Skip to main content

1800-1860: Business and the Economy: Publications

1800-1860: Business and the Economy: Publications

Nicholas Biddle, History of the Expedition under the Command of Captains Lewis and Clark, 2 volumes, edited by Paul Allen (Philadelphia: Bradford & Inskeep / New York: Abm. H. Inskeep, J. Maxwell, printer, 1814)the journals of Americas most famous Western explorers, who were to investigate possible U.S. participation in the fur trade. Among many other things, Meriwether Lewis and William Clark described features of the economies of the Native Americans of the Great Plains, Rocky Mountains, and Pacific Northwest;

Sir Richard Burton, The City of the Saints and Across the Rocky Mountains to California (London: Longman, Green, Longman & Roberts, 1861; New York: Harper, 1862)this less than flattering portrait of the Far West in 1860 describes the bison, Native Americans, landscapes, and trading posts Burton encountered between St. Joseph, Missouri, and Sacramento, California;

Mirriam Davis Colt, Went to Kansas (Watertown, N.Y.: Ingalls, 1862)a published diary of a woman and her family from upstate New York who decided to homestead in southeastern Kansas in 1856. It describes the many difficulties facing early Kansas pioneers, including obtaining food and being unable to work because of malaria. It is an account of a family that failed to succeed in the West;

Josiah Gregg, Commerce of the Prairies: or, The Journal of a Santa Fe Trader (New York: H. G. Langley, 1844)a description of the Santa Fe trade between Missouri and New Mexico. Greggs popular work reports on the people, geography, plants, and animals of the Southwest and the Plains in the 1830s and 1840s;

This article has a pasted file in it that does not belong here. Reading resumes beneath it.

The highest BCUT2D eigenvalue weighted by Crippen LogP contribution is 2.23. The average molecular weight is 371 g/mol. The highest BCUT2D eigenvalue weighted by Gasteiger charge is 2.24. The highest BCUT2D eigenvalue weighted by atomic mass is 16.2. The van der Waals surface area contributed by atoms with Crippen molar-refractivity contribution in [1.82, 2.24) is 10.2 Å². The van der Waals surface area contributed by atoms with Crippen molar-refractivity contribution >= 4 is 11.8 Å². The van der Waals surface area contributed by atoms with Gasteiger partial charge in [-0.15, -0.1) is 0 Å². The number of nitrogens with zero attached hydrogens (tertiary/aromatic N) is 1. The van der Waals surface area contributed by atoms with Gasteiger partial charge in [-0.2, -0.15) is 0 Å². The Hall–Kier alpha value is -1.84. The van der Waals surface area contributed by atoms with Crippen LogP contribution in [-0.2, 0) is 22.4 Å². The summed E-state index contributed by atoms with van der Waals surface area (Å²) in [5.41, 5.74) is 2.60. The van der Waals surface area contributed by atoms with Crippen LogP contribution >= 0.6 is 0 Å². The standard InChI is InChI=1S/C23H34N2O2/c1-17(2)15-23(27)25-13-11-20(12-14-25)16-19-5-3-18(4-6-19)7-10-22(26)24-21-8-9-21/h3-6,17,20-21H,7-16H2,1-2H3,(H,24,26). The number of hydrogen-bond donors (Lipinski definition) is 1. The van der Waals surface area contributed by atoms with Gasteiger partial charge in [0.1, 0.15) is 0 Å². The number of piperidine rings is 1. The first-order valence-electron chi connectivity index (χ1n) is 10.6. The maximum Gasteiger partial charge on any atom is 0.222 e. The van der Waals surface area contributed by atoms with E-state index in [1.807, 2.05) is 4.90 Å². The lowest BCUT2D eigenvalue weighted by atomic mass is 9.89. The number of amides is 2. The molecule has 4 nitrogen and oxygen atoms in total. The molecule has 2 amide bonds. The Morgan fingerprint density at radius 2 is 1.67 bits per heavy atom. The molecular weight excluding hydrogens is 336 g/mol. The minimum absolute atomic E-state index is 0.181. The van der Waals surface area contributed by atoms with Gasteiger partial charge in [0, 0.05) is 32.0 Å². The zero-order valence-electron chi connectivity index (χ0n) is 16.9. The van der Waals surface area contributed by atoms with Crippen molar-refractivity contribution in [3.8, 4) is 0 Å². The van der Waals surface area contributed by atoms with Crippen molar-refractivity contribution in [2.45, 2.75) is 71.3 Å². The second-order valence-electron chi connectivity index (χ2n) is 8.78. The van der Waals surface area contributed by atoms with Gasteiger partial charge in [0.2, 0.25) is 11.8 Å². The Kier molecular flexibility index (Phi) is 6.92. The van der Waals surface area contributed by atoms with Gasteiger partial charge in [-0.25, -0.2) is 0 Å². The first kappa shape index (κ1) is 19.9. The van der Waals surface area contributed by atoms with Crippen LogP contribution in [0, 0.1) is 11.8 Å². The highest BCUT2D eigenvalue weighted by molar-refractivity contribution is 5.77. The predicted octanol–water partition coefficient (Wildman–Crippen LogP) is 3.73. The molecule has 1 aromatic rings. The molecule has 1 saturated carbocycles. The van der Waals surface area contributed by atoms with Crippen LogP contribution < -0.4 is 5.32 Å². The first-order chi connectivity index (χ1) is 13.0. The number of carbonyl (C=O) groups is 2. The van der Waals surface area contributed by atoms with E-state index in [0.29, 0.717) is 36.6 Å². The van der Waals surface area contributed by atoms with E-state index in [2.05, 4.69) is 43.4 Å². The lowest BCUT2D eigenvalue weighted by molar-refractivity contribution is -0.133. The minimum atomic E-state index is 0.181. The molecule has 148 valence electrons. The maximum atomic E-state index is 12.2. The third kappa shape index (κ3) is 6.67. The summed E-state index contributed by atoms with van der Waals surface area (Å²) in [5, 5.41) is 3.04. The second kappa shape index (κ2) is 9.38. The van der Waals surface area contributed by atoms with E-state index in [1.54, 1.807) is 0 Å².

James Ohio Pattie, The Personal Narrative of James Ohio Pattie (Cincinnati: John H. Wood, 1831)an exciting, if not always accurate, tale of a trappers six-year adventure in what was then Mexicos northern frontier. Pattie describes the difficulties faced by an American interloper in a region owned and controlled by Mexico and occupied by various native groups.

Cite this article
Pick a style below, and copy the text for your bibliography.

  • MLA
  • Chicago
  • APA

"1800-1860: Business and the Economy: Publications." American Eras. . Encyclopedia.com. 18 Nov. 2018 <https://www.encyclopedia.com>.

"1800-1860: Business and the Economy: Publications." American Eras. . Encyclopedia.com. (November 18, 2018). https://www.encyclopedia.com/history/news-wires-white-papers-and-books/1800-1860-business-and-economy-publications

"1800-1860: Business and the Economy: Publications." American Eras. . Retrieved November 18, 2018 from Encyclopedia.com: https://www.encyclopedia.com/history/news-wires-white-papers-and-books/1800-1860-business-and-economy-publications

Learn more about citation styles

Citation styles

Encyclopedia.com gives you the ability to cite reference entries and articles according to common styles from the Modern Language Association (MLA), The Chicago Manual of Style, and the American Psychological Association (APA).

Within the “Cite this article” tool, pick a style to see how all available information looks when formatted according to that style. Then, copy and paste the text into your bibliography or works cited list.

Because each style has its own formatting nuances that evolve over time and not all information is available for every reference entry or article, Encyclopedia.com cannot guarantee each citation it generates. Therefore, it’s best to use Encyclopedia.com citations as a starting point before checking the style against your school or publication’s requirements and the most-recent information available at these sites:

Modern Language Association

http://www.mla.org/style

The Chicago Manual of Style

http://www.chicagomanualofstyle.org/tools_citationguide.html

American Psychological Association

http://apastyle.apa.org/

Notes:
  • Most online reference entries and articles do not have page numbers. Therefore, that information is unavailable for most Encyclopedia.com content. However, the date of retrieval is often important. Refer to each style’s convention regarding the best way to format page numbers and retrieval dates.
  • In addition to the MLA, Chicago, and APA styles, your school, university, publication, or institution may have its own requirements for citations. Therefore, be sure to refer to those guidelines when editing your bibliography or works cited list.